New initiatives are co-locating services and embedding advocates within the courts, police agencies, and other safety net providers. Creating more affordable housing options for survivors is a cause that's been taken up by funders, policymakers and programs alike. Cultural communities are providing culturally informed services and working to bring attention to issues of equity. Outreach programs teach youth about healthy relationships and strengthen survivor-child relationships undermined by living with an abusive person.

Back to the question of 'what's missing?' -stopping domestic violence has not yet been embraced as a universal responsibility. It's almost counterintuitive as to why; we make massive efforts to get the word out. But maybe that's just it: We educate about the enormity of the problem; fatalities and severe trauma and limited resources and deep societal underpinnings. What caring person doesn't feel overwhelmed and hopeless? Implacable problems shut us down emotionally; we separate from them.

Maybe we need to learn how to talk about it differently.

My own connection to this cause started before I had any notions about making it my life's work. It began with one woman, sitting alone in the shelter where I was an intern. She looked sad and lost. I didn't know what to say, but I knew that I could sit with her. I spoke with her softly. After awhile, she looked up, met my eyes, and at one point, she even smiled. A small story. A simple action. But I knew that something changed.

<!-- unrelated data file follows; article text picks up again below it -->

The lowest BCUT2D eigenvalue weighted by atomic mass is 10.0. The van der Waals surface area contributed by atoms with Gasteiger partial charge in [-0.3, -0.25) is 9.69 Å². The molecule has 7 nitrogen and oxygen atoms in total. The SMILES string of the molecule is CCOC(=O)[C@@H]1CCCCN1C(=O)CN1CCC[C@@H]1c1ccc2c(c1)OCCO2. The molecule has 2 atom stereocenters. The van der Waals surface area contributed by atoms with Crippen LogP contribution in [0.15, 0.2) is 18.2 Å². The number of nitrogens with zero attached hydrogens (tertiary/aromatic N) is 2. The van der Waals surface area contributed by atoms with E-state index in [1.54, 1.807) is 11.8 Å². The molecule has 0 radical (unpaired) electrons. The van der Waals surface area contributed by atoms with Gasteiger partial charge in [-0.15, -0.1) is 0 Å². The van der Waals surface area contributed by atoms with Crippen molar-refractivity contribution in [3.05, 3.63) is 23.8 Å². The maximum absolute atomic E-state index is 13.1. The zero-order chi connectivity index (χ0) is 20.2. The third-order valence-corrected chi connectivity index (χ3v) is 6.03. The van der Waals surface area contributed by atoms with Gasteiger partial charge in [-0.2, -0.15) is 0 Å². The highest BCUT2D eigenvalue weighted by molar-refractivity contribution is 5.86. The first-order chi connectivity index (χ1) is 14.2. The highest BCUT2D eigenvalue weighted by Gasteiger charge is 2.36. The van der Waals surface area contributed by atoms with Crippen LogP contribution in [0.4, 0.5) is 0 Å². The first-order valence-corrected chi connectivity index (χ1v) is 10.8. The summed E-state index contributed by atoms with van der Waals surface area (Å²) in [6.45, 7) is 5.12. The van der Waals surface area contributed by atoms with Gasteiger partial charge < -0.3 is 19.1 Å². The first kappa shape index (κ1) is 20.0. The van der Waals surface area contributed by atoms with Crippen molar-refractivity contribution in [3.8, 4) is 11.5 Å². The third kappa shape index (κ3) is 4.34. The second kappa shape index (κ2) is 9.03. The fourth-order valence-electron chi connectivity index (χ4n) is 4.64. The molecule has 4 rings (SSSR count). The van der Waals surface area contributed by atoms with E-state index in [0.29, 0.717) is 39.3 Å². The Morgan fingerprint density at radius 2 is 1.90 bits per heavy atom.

We need a general public where every last person feels capable of doing just one thing - one thing that is completely within their power. One thing that helps to establish a climate that's mutually exclusive with accepting domestic violence as 'just one of those things.'

I think that's key to what's missing, and that, coupled with our response system, could one day change the statistics.

Kris Billhardt of Northeast Portland is director of Home Free, a community-based domestic violence intervention program.